Fact-checking organisation Full Fact has demanded Facebook do more to help users recognise misinformation and contain its spread online.
In a report on its first six months working as part of the third-party fact-checking programme, Full Fact called on the social media platform to diversify its range of ratings for claims, expand the programme to other platforms, such as Instagram, and develop tools to better identify harmful content.
Facebook’s fact-checking scheme currently reduces the visibility of posts marked as ‘false’, ‘false headline’ or ‘mixed’, but editor of Full Fact Tom Phillips said that the ‘mixture’ rating is too broad and that a greater variety of ratings are needed.
"At what point does it become misleading for us to apply the label 'true' to something that’s in the right ballpark but not exactly right?," Phillips asked.
"We’re a fact-checking organisation; if we say something is true, you’d hope it is, in fact, true, not just there or thereabouts, but applying a ‘mixture’ rating was often not properly descriptive of the situation."
Matter of perspective
Phillips explained that his team have encountered viral posts that have, for example, listed side effects from vaccines. However, whilst the claims made were technically true, they lacked the context of how likely they are to occur.
This kind of content is difficult to categorise. An option, such as ‘needs more context’, would provide better understanding and guidance for Facebook users going forward.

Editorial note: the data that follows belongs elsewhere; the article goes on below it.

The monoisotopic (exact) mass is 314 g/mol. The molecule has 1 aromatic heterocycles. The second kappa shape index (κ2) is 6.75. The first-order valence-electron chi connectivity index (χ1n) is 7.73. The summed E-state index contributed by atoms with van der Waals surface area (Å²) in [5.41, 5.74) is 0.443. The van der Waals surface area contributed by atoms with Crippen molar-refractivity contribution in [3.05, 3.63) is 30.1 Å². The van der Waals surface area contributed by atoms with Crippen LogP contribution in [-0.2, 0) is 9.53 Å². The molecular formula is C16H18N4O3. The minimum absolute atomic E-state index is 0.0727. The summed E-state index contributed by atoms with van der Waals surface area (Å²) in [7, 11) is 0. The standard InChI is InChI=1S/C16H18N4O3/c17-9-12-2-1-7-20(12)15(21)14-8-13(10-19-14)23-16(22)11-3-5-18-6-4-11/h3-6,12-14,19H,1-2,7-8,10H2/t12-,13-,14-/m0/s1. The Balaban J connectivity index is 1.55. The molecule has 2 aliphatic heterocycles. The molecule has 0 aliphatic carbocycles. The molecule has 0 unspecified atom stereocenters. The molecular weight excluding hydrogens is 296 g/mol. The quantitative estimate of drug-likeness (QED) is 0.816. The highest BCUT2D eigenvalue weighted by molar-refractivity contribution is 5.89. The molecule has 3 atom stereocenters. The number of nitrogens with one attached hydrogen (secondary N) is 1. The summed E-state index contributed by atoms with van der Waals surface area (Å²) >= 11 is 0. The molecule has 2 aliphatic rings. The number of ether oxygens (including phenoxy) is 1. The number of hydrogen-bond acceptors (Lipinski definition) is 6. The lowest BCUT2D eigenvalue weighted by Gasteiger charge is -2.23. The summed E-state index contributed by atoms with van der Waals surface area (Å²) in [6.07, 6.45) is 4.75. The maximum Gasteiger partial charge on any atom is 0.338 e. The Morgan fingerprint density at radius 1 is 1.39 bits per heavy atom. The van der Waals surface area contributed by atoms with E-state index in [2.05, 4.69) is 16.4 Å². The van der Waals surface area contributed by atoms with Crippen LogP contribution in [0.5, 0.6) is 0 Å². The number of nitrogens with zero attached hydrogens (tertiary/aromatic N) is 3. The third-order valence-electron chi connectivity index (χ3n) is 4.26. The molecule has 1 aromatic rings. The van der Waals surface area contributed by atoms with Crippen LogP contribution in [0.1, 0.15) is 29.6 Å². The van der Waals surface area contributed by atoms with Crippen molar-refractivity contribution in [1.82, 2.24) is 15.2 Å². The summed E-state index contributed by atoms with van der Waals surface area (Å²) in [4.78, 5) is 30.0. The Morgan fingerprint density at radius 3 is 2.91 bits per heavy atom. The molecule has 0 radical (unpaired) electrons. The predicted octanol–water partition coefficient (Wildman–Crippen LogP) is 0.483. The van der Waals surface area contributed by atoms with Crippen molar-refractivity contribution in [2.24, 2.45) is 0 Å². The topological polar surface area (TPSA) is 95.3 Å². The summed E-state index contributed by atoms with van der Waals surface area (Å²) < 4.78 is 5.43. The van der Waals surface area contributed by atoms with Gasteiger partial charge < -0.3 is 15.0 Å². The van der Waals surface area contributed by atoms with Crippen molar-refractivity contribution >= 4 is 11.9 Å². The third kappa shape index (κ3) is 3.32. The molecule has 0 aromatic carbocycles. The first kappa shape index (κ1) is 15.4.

Phillips added that Facebook also needs to develop more tools to identify harmful content, especially image memes that repeat claims already debunked but that look different from the original.
For example, he cites posts containing debunked claims about the European Union’s Lisbon Treaty, or misleading visuals stating that dialing 55 when speaking to 999 enables the police to trace your call. These false claims often spread in many different versions.
One option Facebook is pursuing is a ‘possibly related content’ section displayed underneath some posts, a move welcome by Phillips.
Full Fact verified more than the 96 different claims in the first half of this year and, sometimes, even the most absurd ones had a grain of truth to them.
One post, which claimed that coughing rhythmically when having a heart attack can keep your heart going, likely had its origins in people suffering cardiac arrest being able to maintain their heart rhythm for a minute in controlled conditions in hospital.
You shouldn't try and perform 'cough CPR' if you think you're having a heart attack—there's no evidence to support it and it could make your condition worse. https://t.co/WVSSan4hbB— Full Fact (@FullFact) March 9, 2019
"You can see where the idea has come from, but it’s a thing that has been misinterpreted and mutated until you arrive at something that has the potential to do harm if someone follows that advice in a situation where they are facing a life-threatening condition," said Phillips.
The role of the government
In its report, Full Fact has also called on the government to do more to provide reliable sources of information for the public.
While verifying a claim about the safety of an ingredient in a bath product, for example, the Full Fact team were signposted to 13 different press offices, many of which felt it was their responsibility to deal with the inquiry.
However, Phillips recognised that any legislation should be wary of being a knee-jerk response and should be done in an open, democratic way, with significant public discussion and be based on evidence.
Full Fact is just one organisation that Facebook is working with for its third party fact-checking programme. Associated Press, AFP and Chequeado also are among those working with the social media platform in countries around the world.
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